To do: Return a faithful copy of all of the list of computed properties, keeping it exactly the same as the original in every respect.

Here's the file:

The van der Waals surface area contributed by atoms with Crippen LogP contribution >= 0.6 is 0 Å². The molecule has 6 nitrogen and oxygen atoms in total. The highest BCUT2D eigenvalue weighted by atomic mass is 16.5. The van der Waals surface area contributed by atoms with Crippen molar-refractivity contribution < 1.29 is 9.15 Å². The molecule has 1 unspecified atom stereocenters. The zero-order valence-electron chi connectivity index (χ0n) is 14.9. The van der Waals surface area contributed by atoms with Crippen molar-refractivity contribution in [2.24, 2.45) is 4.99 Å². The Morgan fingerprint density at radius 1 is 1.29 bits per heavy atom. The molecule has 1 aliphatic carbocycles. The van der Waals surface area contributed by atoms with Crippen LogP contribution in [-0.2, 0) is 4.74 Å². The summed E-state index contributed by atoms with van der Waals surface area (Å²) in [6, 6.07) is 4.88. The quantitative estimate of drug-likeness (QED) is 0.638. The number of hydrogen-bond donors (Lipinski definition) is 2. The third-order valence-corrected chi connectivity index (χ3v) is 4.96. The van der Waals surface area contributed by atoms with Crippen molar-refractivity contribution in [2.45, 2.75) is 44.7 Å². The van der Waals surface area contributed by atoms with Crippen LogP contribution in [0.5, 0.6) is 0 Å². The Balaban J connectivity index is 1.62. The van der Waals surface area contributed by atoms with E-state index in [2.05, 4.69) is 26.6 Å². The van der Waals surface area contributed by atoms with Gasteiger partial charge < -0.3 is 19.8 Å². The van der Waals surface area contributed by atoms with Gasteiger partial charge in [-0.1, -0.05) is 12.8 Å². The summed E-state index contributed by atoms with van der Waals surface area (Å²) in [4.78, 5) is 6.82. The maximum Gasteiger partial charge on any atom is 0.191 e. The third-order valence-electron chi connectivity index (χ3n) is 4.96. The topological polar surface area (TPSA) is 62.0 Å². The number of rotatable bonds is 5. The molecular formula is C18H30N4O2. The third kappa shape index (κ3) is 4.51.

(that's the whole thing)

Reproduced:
The van der Waals surface area contributed by atoms with Crippen LogP contribution >= 0.6 is 0 Å². The molecule has 6 nitrogen and oxygen atoms in total. The highest BCUT2D eigenvalue weighted by atomic mass is 16.5. The van der Waals surface area contributed by atoms with Crippen molar-refractivity contribution < 1.29 is 9.15 Å². The molecule has 1 unspecified atom stereocenters. The zero-order valence-electron chi connectivity index (χ0n) is 14.9. The van der Waals surface area contributed by atoms with Crippen molar-refractivity contribution in [2.24, 2.45) is 4.99 Å². The Morgan fingerprint density at radius 1 is 1.29 bits per heavy atom. The molecule has 1 aliphatic carbocycles. The van der Waals surface area contributed by atoms with Crippen LogP contribution in [-0.2, 0) is 4.74 Å². The summed E-state index contributed by atoms with van der Waals surface area (Å²) in [6, 6.07) is 4.88. The quantitative estimate of drug-likeness (QED) is 0.638. The number of hydrogen-bond donors (Lipinski definition) is 2. The third-order valence-corrected chi connectivity index (χ3v) is 4.96. The van der Waals surface area contributed by atoms with Crippen molar-refractivity contribution in [2.45, 2.75) is 44.7 Å². The van der Waals surface area contributed by atoms with Crippen LogP contribution in [0.5, 0.6) is 0 Å². The Balaban J connectivity index is 1.62. The van der Waals surface area contributed by atoms with E-state index in [2.05, 4.69) is 26.6 Å². The van der Waals surface area contributed by atoms with Gasteiger partial charge < -0.3 is 19.8 Å². The van der Waals surface area contributed by atoms with Gasteiger partial charge in [-0.1, -0.05) is 12.8 Å². The summed E-state index contributed by atoms with van der Waals surface area (Å²) in [4.78, 5) is 6.82. The maximum Gasteiger partial charge on any atom is 0.191 e. The third-order valence-electron chi connectivity index (χ3n) is 4.96. The topological polar surface area (TPSA) is 62.0 Å². The number of rotatable bonds is 5. The molecular formula is C18H30N4O2. The third kappa shape index (κ3) is 4.51.